Experts convene at the Institute of Politics to discuss Donald Trump’s unexpected victory.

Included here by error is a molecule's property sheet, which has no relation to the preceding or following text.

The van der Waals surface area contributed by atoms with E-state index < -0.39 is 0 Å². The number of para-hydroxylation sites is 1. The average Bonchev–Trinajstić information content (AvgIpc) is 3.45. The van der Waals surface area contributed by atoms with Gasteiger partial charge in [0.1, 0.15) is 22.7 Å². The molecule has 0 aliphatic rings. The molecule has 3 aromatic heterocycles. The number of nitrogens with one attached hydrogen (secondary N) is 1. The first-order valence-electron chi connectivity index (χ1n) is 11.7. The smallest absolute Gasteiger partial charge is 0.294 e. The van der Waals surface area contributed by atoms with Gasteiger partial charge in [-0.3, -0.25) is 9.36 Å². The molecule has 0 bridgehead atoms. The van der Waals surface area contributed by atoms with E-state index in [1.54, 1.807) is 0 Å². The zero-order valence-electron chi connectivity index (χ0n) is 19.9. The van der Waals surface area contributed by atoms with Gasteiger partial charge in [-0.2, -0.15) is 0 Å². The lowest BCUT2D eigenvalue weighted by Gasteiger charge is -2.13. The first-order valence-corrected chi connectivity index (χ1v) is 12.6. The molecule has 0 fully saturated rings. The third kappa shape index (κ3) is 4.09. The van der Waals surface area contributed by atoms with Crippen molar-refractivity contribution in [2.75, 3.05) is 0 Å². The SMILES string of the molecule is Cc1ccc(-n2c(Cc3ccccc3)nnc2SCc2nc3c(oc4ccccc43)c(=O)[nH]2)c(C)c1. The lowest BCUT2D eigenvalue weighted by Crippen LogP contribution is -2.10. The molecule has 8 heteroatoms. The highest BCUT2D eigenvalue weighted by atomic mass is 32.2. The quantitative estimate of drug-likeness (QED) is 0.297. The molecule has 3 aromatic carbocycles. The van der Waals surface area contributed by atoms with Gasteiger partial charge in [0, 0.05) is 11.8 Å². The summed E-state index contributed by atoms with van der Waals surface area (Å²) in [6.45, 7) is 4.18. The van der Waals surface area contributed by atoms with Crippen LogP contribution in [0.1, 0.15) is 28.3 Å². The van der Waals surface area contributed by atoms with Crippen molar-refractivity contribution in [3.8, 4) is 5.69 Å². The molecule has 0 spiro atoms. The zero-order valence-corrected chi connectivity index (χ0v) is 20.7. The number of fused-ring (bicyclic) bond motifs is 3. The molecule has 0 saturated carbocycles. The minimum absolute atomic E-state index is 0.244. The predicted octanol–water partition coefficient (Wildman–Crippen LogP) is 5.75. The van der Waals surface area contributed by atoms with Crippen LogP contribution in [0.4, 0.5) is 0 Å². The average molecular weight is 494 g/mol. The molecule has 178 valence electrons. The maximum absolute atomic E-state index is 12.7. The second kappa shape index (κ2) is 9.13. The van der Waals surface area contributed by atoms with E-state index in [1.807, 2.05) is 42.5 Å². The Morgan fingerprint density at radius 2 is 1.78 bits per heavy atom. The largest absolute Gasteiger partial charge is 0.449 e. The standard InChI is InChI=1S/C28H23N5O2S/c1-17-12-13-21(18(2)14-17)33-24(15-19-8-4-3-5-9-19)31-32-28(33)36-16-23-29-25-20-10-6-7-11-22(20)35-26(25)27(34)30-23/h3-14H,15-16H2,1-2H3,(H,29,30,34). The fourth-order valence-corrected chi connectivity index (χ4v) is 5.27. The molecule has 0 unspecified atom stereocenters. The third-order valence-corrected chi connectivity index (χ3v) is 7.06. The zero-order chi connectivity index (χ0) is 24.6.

The mood at the Institute of Politics last Thursday afternoon was reflective as institute director David Axelrod, AB’76, spoke with several IOP fellows about the results of the election and what to expect from a Donald Trump presidency. “Something big happened on Tuesday,” said Axelrod, who directs the nonpartisan institute. And it was, “by almost everyone, unanticipated.” The panel—which included current IOP Fellows Liesl Hickey, Bruce Reed, and Phil Revzin, as well as former fellow Stuart Stevens—covered topics ranging from trade and climate change to the role of race in Trump’s unexpected victory. Reed, a Democrat who advised Presidents Clinton and Obama, attributed Trump’s victory to “an enormous amount of real pain” in the industrial Midwest and rural communities across America, while Republican strategist Stevens argued Trump’s victory was due less to economic anxiety than to Trump’s popularity among white voters of all incomes. Trump’s pledge to “make America great again” was racially divisive, Stevens said: “I don’t think a lot of African Americans are longing for the past.” Looking ahead to the next four years, the panel predicted a dim future for the Affordable Care Act, though they acknowledged altering or repealing the law comes with serious political risks. “It’s easier to attack Obamacare than it is to own the successor to it,” Reed said. Still, Hickey, a Republican strategist, predicted Republicans “will immediately go after the mandate” for all Americans to have insurance. Dismantling Obamacare is “the number one thing the Freedom Caucus wants, and I think it’s the one thing they feel like they can come to terms with pretty quickly—but there are going to be a lot of things that could be a lot harder, where [Paul] Ryan and Trump’s agendas are not going to quite match up.” One area of major disagreement is trade policy. While Trump wants to pull out of or renegotiate trade deals, “I don’t think [Ryan and congressional Republicans] will let him. For the most part they are a free trade conference,” Hickey said. Abroad, news of Trump’s election has been greeted with trepidation, according to Revzin, former publisher of the Wall Street Journal in Europe and Asia. Foreign governments are “scared, because they don’t know who his advisers are,” he said. Eastern Europeans are especially alarmed by Trump’s admiration for Russian Federation president Vladimir Putin, and in France, some believe Trump’s victory may boost the momentum of far-right presidential candidate Marine Le Pen. The Democrats and Republicans on the panel predicted soul-searching within each of their parties. “Certain language and subjects that we have agreed is not good for civil discourse was used by Trump and he got away with it,” Stevens said. “And he was allowed to both run as an establishment Republican and something else by the end. … I don’t think that speaks well about the [Republican] party, frankly, or the whole process.” Democrats, Axelrod said, are also in a moment of uncertainty, with no clear leader for the party. Reed predicts a more prominent role for progressives like Elizabeth Warren and Bernie Sanders going forward but conceded that “we are at a very weak point in the states at the moment. We’ve got 15 governorships. We don’t have many voices from outside Washington to run as the anti-Washington candidate four years from now.” In closing, Axelrod encouraged the students in attendance to “lean in and understand the consequences of these elections. … If there’s one thing we should take away, it’s that elections matter.”